This portrayal of Judahite prophets descending on Jerusalem seems to reflect much later post-biblical ideas about the nature of the prophetic institution. In monarchic era Judah-Israel prophets were likely a form of priest connected in some way to temple and other cultic complexes (see e.g. Edelman, 2009). They were not a homogeneous group, they worked in different social contexts as a mode of employment, and responded to specific inquiries about particular problems.
“he thought he saw God … surrounded with numberless concourses of angels …singing and praising their God” (“historically suspicious”)
This picture of the heavenly choirs has much in common with late Jewish and Christian understandings of the heavenly host. Although it is not impossible that earlier Judahites may have believed something similar, the fact remains that we have no clear attestations of this concept in pre-exilic texts. The available evidence would suggest that it is a late development.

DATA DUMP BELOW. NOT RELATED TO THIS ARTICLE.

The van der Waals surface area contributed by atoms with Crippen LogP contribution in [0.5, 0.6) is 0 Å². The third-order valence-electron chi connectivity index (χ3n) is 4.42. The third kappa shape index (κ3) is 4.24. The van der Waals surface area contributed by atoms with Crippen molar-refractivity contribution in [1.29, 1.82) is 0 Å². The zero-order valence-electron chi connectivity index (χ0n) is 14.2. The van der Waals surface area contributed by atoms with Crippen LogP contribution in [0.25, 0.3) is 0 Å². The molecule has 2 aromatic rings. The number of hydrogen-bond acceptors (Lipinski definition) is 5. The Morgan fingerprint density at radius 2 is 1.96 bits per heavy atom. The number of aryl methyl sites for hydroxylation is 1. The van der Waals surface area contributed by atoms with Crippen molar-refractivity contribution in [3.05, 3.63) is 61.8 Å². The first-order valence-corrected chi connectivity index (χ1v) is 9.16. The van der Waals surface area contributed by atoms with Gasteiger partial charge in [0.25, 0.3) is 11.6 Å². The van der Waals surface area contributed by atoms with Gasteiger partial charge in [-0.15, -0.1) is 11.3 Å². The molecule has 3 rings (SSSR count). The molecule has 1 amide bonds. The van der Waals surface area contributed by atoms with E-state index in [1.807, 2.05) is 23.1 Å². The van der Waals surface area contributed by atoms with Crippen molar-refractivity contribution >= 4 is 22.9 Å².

“One descending out of the midst of heaven… hist luster was above that of the sun at noon-day”
(“could reflect the historical reality of ancient Israel-Judah, but need not necessarily support the assumption of historicity”)
The astral character of pre-exilic Israelite religion has recently come into focus (see e.g. Smith, 2003), so the presentation of astral figures descending from heaven seems to fit the historical and cultural context well in that respect. Nevertheless, astral symbolism is also prominent in some canonical biblical texts and it is possible that they were the source of inspiration for this narrative depiction.
“Wo, wo, unto Jerusalem, for I have seen thine abominations… many should be carried away captive into Babylon” (“historically unlikely”)
This prophecy presumes the biblical narrative of exile and return, which was constructed in a post-monarchic context, probably the Persian period. According to the biblical authors, pre-exilic Judah and Israel were unrelentingly evil and devoted to false cult, which led to their eventual subjugation and destruction at the hands of Assyria and Babylon. But scholars are in agreement that this is a later ideological construction invented to explain why these events had occurred in the first place. Furthermore, the fact that the specific sins of the Jews are never specified or detailed is highly suggestive.
“thy power, and goodness, and mercy are over all the inhabitants of the earth” (“historically suspicious”)